My Brother’s War is a compelling story about two brothers who have very different opinions and experiences of the First World War.  William feels very strongly that he needs to play his part in the war and so he enlists in the army.  The people in his town commend him for being brave and doing his part.  He believes he is doing what is right to protect his country and the people he loves.  He can’t understand his brother and thinks that his refusal to enlist is ‘wrong and stupid.’  His brother, Edmund, is a conscientious objector who believes it is wrong to go to war and kill other people.  The story switches between their two points-of-view so you see the huge differences in their experience of war.  The story is mainly told in the third person, but each of the characters write letters to their mother which gives more of an insight into their thoughts and feelings.

You experience the build up to the fighting and the horrible conditions of the battlefield through William’s story, but it was Edmund’s story that shocked me.  I knew a little about conscientious objectors before reading this book but Edmund’s story really opened my eyes to how horribly they were treated.  Conscientious objectors like Edmund were labeled cowards and treated like second-class citizens.  Edmund constantly refuses to obey army orders, but in the end really has no choice.  He’s put on a boat and taken to France where he is forced on to the battlefields.  In the training camps he is locked away with little food and water, and he also faces excruciating punishment for not following orders.  Edmund is incredibly strong-willed though and stands by his principles.

A quote from Edmund towards the end of the book sums up war perfectly , ‘I never knew some men could do such dreadful things to one another, and I never knew some men could be so kind and brave.’

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House of Secrets by Chris Columbus and Ned Vizzini

Chris Coloumbus is the writer and director of some of my favourite movies, including Gremlins, The Goonies and Home Alone.  He’s a gifted storyteller for the screen who has now delved into the world of children’s books.  His first children’s book is House of Secrets, co-written by Ned Vizzini, and I was interested to see if his books were just as good as his movies.

A secret history… A mysterious family legacy… Dark magic of untold power… And three kids who will risk everything to bring a family back together. The Pagett kids had it all: loving parents, a big house in San Francisco, all the latest video games … But everything changed when their father lost his job as a result of an inexplicable transgression. Now the family is moving into Kristoff House, a mysterious place built nearly a century earlier by a troubled fantasy writer with a penchant for the occult. Suddenly the siblings find themselves launched on an epic journey into a mash-up world born of Kristoff’s dangerous imagination, to retrieve a dark book of untold power, uncover the Pagett family’s secret history and save their parents … and maybe even the world.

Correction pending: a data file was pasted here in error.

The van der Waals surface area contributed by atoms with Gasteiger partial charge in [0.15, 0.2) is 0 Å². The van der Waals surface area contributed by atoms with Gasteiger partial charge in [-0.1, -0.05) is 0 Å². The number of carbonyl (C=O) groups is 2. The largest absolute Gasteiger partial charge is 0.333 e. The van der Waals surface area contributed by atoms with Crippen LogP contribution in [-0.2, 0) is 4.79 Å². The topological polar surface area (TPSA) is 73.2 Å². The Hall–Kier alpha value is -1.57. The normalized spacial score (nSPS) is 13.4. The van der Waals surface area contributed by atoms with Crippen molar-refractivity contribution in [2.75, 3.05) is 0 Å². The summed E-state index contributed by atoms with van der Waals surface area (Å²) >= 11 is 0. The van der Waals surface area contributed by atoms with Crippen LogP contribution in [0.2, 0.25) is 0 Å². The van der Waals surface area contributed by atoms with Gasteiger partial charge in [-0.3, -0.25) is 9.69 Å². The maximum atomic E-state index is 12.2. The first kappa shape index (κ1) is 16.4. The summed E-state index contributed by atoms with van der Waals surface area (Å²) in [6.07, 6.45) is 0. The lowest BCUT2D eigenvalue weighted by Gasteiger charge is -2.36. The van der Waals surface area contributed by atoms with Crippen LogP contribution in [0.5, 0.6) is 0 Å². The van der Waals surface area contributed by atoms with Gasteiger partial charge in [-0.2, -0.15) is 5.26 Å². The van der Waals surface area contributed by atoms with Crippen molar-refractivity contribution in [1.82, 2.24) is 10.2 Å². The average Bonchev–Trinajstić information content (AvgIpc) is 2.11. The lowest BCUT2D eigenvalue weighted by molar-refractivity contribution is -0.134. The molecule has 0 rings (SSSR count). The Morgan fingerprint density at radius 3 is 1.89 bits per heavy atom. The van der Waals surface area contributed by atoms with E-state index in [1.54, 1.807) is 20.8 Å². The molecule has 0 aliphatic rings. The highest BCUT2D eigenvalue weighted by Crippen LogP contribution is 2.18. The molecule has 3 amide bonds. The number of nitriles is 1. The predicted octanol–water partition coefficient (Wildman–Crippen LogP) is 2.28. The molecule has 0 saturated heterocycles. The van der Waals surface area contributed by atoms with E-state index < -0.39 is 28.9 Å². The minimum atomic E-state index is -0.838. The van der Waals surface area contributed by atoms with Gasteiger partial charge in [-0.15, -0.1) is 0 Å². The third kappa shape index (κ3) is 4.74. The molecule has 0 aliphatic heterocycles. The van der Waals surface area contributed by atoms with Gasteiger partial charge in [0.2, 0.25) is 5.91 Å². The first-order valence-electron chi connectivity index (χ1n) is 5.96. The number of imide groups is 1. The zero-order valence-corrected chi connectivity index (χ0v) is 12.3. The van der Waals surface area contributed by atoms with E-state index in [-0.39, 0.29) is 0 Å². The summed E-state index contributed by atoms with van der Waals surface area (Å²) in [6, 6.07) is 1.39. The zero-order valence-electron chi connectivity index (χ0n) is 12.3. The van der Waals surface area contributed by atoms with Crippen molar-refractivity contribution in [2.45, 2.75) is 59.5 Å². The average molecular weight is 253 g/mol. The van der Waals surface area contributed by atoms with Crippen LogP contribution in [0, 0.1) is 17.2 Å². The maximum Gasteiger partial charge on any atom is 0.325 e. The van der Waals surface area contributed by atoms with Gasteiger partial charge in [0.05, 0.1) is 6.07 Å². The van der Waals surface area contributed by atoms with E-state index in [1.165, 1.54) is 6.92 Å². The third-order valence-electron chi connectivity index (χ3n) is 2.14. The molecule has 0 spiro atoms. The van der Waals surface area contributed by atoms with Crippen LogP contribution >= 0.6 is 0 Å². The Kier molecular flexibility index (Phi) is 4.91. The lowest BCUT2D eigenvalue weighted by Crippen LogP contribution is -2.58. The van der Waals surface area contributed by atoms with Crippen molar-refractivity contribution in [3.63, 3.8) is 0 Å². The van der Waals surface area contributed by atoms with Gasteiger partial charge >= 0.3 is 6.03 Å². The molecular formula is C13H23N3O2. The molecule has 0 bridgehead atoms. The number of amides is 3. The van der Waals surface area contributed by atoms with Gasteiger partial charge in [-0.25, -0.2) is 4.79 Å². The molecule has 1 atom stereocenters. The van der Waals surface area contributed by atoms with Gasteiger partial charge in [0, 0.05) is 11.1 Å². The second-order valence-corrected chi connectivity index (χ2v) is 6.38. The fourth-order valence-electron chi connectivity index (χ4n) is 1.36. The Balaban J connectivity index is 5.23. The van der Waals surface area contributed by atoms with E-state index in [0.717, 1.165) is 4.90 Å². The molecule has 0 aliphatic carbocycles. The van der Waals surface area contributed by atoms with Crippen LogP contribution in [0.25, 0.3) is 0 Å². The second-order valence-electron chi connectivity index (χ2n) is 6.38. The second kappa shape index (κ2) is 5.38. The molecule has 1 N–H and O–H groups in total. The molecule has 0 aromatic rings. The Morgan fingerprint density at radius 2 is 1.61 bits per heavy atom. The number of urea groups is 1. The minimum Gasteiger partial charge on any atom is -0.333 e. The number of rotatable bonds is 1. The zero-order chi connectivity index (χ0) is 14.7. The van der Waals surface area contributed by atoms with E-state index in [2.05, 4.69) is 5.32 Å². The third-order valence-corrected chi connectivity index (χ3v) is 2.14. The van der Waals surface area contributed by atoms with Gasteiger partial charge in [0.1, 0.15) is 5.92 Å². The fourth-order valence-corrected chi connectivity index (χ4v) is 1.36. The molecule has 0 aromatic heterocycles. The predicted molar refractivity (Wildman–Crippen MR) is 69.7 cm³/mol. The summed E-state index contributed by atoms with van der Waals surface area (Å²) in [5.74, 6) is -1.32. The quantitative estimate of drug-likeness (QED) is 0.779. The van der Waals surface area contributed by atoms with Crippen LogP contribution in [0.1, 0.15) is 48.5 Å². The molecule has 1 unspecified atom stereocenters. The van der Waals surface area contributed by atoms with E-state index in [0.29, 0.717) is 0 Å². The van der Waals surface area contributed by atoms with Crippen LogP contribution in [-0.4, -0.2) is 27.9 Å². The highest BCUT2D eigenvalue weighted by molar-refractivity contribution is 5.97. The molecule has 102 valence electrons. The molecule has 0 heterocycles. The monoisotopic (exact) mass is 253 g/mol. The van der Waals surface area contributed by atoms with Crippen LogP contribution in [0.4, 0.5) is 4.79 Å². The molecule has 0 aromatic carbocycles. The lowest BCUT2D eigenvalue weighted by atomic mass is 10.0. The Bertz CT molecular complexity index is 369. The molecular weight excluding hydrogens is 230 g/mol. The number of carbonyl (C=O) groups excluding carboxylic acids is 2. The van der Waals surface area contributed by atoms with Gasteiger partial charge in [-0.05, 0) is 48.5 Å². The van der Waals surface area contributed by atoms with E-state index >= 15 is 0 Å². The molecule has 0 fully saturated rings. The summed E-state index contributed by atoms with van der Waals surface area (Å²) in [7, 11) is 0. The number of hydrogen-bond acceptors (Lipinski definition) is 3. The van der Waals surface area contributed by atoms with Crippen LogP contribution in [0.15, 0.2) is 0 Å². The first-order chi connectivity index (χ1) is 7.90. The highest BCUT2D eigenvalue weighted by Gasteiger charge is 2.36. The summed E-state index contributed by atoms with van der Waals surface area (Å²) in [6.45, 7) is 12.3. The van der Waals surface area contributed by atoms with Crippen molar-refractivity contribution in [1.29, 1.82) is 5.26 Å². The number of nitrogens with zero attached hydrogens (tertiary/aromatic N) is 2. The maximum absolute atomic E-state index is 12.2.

House of Secrets is an action-packed blockbuster of a book about three children who are transported into the world of fiction.  There’s something in this story to appeal to all kids – adventure, mystery, magic, witches, giants, warriors, pirates, and fictional characters coming to life. Most readers have wanted to actually be in the world of a story at some stage, and this is exactly what happens to Cordelia, Brendan and Eleanor (even if it was the last thing they wanted).

Chris and Ned have said that the story was originally going to be a screenplay for a movie, but they thought it would be too expensive to make so they adapted it into a book.  I thought this came through quite clearly as the story really reads like it should be a movie.  It’s quite fast-paced and there is lots of action so it will definitely keep kids’ attention.  I can see why it would have cost so much to make this story into a movie, because it’s quite epic and there would be huge special effects involved.  The house that the children find themselves transported in is much like the Tardis (‘it’s bigger on the inside’), with lots of hidden passageways, and it gets battered about by witches, giants and pirates.  There are many different fictional worlds, filled with different creatures and characters.